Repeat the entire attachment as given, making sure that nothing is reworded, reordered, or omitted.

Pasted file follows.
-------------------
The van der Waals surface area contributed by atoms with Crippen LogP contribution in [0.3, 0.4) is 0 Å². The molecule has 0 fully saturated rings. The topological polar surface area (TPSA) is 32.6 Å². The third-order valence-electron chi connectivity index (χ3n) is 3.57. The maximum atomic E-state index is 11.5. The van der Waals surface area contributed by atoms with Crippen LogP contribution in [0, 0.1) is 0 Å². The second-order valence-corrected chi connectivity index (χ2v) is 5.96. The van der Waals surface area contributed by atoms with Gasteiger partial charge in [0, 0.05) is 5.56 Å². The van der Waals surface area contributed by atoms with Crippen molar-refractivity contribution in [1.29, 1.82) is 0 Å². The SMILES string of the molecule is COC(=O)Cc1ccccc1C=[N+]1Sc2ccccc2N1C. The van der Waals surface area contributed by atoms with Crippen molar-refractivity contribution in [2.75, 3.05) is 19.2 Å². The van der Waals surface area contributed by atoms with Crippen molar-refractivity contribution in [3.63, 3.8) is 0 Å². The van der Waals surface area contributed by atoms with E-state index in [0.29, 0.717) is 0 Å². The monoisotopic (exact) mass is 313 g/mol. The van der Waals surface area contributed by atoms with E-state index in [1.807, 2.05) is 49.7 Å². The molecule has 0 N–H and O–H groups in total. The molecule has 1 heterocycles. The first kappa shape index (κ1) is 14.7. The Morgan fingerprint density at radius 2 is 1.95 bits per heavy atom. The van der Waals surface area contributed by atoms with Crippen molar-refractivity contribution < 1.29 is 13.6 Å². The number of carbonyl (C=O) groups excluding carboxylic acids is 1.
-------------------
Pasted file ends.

The van der Waals surface area contributed by atoms with Crippen LogP contribution in [0.3, 0.4) is 0 Å². The molecule has 0 fully saturated rings. The topological polar surface area (TPSA) is 32.6 Å². The third-order valence-electron chi connectivity index (χ3n) is 3.57. The maximum atomic E-state index is 11.5. The van der Waals surface area contributed by atoms with Crippen LogP contribution in [0, 0.1) is 0 Å². The second-order valence-corrected chi connectivity index (χ2v) is 5.96. The van der Waals surface area contributed by atoms with Gasteiger partial charge in [0, 0.05) is 5.56 Å². The van der Waals surface area contributed by atoms with Crippen molar-refractivity contribution in [1.29, 1.82) is 0 Å². The SMILES string of the molecule is COC(=O)Cc1ccccc1C=[N+]1Sc2ccccc2N1C. The van der Waals surface area contributed by atoms with Crippen molar-refractivity contribution in [2.75, 3.05) is 19.2 Å². The van der Waals surface area contributed by atoms with Crippen molar-refractivity contribution in [3.63, 3.8) is 0 Å². The van der Waals surface area contributed by atoms with E-state index in [0.29, 0.717) is 0 Å². The monoisotopic (exact) mass is 313 g/mol. The van der Waals surface area contributed by atoms with E-state index in [1.807, 2.05) is 49.7 Å². The molecule has 0 N–H and O–H groups in total. The molecule has 1 heterocycles. The first kappa shape index (κ1) is 14.7. The Morgan fingerprint density at radius 2 is 1.95 bits per heavy atom. The van der Waals surface area contributed by atoms with Crippen molar-refractivity contribution < 1.29 is 13.6 Å². The number of carbonyl (C=O) groups excluding carboxylic acids is 1.